CANADIAN ECONOMIC CALENDAR
Canadian GDP growth will be the highlight of the week for Canadian economic data. Canadian productivity is expected to grow at an annualized pace of 3.6% for the 2nd quarter of 2017. 1st quarter growth was also strong at an annualized pace of 3.7% as the Canadian economy continues to show signs of a solid recovery. According to Andrew Grantham at CIBC Capital Markets, the economic growth trend will normalize in quarter 3. Initial estimates for quarter 3 growth are 1.9% on an annualized basis as higher interest rates will taper borrowing and the housing market may struggle under new housing regulations.
HARVEY'S HIT ON ENERGY
The crack spread, the difference between gasoline prices and crude oil prices, which blew open in the wake of Hurricane Harvey and mass flooding in the state of Texas, is expected to slowly narrow as refineries come back online. However, some refineries are said to take up to a month to come back online depending on the extent of damage as a result of the Category 4 storm. With over a quarter of US refining on the Texas coastline, demand for crude in the short term has become weakened due to lower refinery capacity. Meanwhile, with less plants online, gasoline supply has taken a hard hit causing gasoline futures prices to hit as high as $1.771 per gallon last week. October crude oil futures traded as low as $46.73.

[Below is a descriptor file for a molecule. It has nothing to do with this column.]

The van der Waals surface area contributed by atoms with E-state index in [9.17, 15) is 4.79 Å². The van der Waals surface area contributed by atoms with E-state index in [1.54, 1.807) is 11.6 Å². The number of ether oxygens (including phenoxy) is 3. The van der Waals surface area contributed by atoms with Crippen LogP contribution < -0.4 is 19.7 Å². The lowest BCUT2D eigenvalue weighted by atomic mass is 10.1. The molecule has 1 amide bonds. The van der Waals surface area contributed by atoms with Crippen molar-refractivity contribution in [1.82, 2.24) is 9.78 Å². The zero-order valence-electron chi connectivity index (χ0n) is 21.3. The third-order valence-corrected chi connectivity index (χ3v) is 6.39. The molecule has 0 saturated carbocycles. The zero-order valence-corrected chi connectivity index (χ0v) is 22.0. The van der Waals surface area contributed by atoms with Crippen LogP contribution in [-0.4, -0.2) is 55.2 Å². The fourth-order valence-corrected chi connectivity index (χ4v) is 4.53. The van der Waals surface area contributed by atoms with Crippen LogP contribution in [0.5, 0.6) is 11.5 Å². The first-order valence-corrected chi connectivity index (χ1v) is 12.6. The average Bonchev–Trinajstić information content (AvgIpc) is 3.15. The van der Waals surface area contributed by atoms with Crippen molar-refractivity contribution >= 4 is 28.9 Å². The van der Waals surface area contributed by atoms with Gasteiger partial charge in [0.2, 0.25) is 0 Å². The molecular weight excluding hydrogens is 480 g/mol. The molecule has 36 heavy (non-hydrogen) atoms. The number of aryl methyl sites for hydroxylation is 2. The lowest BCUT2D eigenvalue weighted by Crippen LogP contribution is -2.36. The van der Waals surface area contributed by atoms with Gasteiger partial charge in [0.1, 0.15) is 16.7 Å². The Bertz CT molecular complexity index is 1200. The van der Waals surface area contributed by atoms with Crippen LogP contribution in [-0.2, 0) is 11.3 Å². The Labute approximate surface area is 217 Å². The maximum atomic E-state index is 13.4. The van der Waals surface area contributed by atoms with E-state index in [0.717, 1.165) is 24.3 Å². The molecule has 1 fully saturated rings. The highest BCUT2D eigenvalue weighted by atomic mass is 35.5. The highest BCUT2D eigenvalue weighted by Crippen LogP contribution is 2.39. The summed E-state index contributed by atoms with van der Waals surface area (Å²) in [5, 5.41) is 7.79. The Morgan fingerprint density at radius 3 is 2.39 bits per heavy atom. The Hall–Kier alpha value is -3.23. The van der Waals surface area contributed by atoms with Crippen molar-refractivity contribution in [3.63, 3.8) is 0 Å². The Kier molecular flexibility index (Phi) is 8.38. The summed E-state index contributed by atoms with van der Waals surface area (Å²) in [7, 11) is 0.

Crude oil prices continue to consolidate around the $46-$48 range as declines in the Baker Hughes rig count in the past two weeks, along with positive news on crude inventory data is offset by continuous increases in US shale production. Domestic production as reported on Wednesday, increased again to 9.528 million barrels of oil per day as shale producers continue to pump oil in lousy market conditions. Many analysts see dwindling inventory as a very bullish sign, as the increased production is being sold as opposed to stored. Current crude oil days in inventory is 26.5 days, a sharp decline from as high as 34.2 days in March of this year.